Saturday, January 1, 2011

New Year, New Country

     Happy New Year, Everyone!  Our family isn't really big on celebrating the New Year.  We generally stay home, put our kids to bed on time (they are 4 and 8), and watch a movie or something until midnight.  After saying "Happy New Year" to each other, we go to bed. Not very exciting, to say the least. 
     This year was no different.  We were fully prepared to let 2010 pass on as we let every other year.  As midnight approached, we began to hear the pop and crackle of fireworks.  When midnight was reached, it was as if the entire country let loose.  We opened our kitchen blinds to see what was going on.  Our entire neighborhood was in the street, drinking champagne, setting off fireworks, and celebrating.  The excitement was palpable.
    We decided to wake the children.  Olivia's room, on the front of the house, was like a front row seat to an amazing show.  Living on the edge of town, we could see the the skyline, lit up again and again, as what seemed like the entire town and neighboring towns setting off fireworks.  It was dazzling.  I have never seen such a display of celebration, even in the US on the 4th of July.  And this wasn't a community sponsored show, it was just regular people showing their joy at the coming of a new year.  People celebrating the the happiness of the past year, and demonstrating their hope of good things in this new one.
    When the fireworks began to slow, we put the kids back to bed.  I am glad that we let them experience something that they would not see in the United States.  I know that I had never seen anything like it.  It gives me an appreciation for the exuberance of the people that are currently sharing their country and culture with us. 
    Welcome, 2011.

Wednesday, November 3, 2010

A Change of Lifestyle

  As a nurse, I tend to notice a lot about the people around me.  I love to observe.  A marked observation that I have made as a health care professional is that in the month that I have been in Germany, I have not seen a single morbidly obese person.  Not one!  A little overweight here and there, and the occasional beer belly, but not the obvious obesity that you see on a daily basis in the US.  I think that says a lot about American culture, and it is not a compliment.
  I have discovered that here in Germany, health and wellness are highly valued.  Children are taught to live a healthy lifestyle in school.  They are encouraged in an active lifestyle.  People here take the time to relax and rejuvenate.  In contrast, they don't spend all their spare time relaxing.  People get out!  There is a lot of walking done here.  I, like many others, walk to local bakery and grocery store when I need something.  If you want to go farther, you walk to the train station.  Want to get to the store or train station faster?  You ride your bike.  I have seen many people that are probably in their 80s riding their bikes to get around.  People that age wouldn't go near a bike in the US.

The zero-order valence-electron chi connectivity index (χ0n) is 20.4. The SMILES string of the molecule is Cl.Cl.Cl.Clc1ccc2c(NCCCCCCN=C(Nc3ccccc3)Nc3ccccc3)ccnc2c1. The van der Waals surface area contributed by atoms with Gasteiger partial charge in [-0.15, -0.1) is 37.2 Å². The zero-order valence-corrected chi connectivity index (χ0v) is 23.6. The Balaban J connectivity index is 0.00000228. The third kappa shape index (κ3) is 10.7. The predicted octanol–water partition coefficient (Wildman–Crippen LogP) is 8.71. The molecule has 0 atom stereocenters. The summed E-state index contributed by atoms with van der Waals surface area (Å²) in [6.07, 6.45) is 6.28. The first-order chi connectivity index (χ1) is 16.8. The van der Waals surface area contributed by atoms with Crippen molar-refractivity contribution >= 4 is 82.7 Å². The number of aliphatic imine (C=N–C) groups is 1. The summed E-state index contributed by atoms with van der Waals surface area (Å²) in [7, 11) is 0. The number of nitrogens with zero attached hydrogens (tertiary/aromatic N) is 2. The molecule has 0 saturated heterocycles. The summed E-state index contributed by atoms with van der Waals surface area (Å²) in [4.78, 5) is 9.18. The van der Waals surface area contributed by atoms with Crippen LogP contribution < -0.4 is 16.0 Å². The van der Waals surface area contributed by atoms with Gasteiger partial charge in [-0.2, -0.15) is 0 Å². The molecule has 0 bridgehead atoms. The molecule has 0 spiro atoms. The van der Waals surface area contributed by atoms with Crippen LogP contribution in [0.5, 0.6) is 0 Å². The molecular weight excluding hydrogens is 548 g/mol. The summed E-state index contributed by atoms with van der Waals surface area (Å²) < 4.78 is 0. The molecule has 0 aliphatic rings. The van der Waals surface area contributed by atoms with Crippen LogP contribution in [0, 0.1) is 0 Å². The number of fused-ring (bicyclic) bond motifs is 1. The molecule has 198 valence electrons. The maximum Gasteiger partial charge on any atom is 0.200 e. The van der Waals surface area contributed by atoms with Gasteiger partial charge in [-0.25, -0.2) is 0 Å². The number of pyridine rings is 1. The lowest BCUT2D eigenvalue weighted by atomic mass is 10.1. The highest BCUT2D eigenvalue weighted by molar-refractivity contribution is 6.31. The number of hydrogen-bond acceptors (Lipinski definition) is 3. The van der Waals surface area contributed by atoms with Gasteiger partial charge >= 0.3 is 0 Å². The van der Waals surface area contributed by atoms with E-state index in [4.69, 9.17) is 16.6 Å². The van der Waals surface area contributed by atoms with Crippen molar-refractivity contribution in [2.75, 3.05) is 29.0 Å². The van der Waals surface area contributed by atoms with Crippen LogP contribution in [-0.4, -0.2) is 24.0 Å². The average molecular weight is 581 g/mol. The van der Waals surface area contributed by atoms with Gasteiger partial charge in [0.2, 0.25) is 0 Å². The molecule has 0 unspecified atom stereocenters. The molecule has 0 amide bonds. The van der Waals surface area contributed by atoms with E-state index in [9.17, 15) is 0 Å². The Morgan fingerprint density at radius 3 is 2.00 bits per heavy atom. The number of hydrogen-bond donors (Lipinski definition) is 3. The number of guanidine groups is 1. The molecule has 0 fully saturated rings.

Germans spend a lot of time outdoors.  If they cant be outdoors, then the windows are open.  It can be 34 degrees outside and my neighbor will have her bedroom door open and her bedding airing on the balcony.  Gardening is a popular pastime.  They take it very seriously. 
  From a healthcare perspective, I believe that overall the German populace is much healthier than the American people.  People here are also much more holistic in their approach to health care.  Accupuncture and chiropractic medicine are much more readily accepted here than in the US.  Herbal remedies are also more frequently used.
   I feel healthier just being here. :)

Where's the toaster?

  Ever wonder what it would be like to live without modern conveniences?  Try moving to a country where none of your appliances work.  A 110v appliance just doesn't work in a 220v outlet.
   My family recently moved to Germany.  We realized that things would be different, but it was a little more drastic than we thought.  When you rent a home in Germany, the previous tenants take everything - including the kitchen sink!  We had no counters, cabinets, or stove in the kitchen.  Not all the rooms had light fixtures.  Those go with whomever put them in.
  The past couple weeks have been interesting.  We went to IKEA and bought a kitchen.  Now you may picture cabinetry and such being put in place easily.  Think again!  Everything comes disassembled in box for  home assembly. The stove top didn't even come with a cord.  Needless to say, it has taken us a while to get out kitchen together and it is still not quite done.
  We are slowly acquiring other things - such as a toaster, coffee pot, washer, dryer.  Thankfully the previous tenants sold us there refridgerator and microwave.  It is an adventure.  We are currently putting together a bedroom set, which is a big project as well. 
  This doesn't leave us a lot of time for sightseeing, or blogging, but I will give this a whirl.